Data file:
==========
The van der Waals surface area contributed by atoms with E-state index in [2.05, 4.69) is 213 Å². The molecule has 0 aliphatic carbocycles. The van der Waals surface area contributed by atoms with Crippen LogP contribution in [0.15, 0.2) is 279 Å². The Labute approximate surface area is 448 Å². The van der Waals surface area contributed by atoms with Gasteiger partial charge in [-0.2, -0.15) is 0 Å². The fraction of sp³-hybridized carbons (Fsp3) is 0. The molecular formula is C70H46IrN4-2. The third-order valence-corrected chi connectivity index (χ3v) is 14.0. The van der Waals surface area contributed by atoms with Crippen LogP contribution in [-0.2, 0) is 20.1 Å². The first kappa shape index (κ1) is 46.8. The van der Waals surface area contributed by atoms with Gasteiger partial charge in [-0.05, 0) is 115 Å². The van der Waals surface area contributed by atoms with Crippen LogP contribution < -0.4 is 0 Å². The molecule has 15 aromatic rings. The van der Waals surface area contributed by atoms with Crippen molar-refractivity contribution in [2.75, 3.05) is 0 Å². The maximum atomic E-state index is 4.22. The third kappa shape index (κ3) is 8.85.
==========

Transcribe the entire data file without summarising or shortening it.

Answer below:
The van der Waals surface area contributed by atoms with E-state index in [2.05, 4.69) is 213 Å². The molecule has 0 aliphatic carbocycles. The van der Waals surface area contributed by atoms with Crippen LogP contribution in [0.15, 0.2) is 279 Å². The Labute approximate surface area is 448 Å². The van der Waals surface area contributed by atoms with Gasteiger partial charge in [-0.2, -0.15) is 0 Å². The fraction of sp³-hybridized carbons (Fsp3) is 0. The molecular formula is C70H46IrN4-2. The third-order valence-corrected chi connectivity index (χ3v) is 14.0. The van der Waals surface area contributed by atoms with Crippen LogP contribution in [-0.2, 0) is 20.1 Å². The first kappa shape index (κ1) is 46.8. The van der Waals surface area contributed by atoms with Gasteiger partial charge in [-0.05, 0) is 115 Å². The van der Waals surface area contributed by atoms with Crippen LogP contribution < -0.4 is 0 Å². The molecule has 15 aromatic rings. The van der Waals surface area contributed by atoms with Crippen molar-refractivity contribution in [2.75, 3.05) is 0 Å². The maximum atomic E-state index is 4.22. The third kappa shape index (κ3) is 8.85.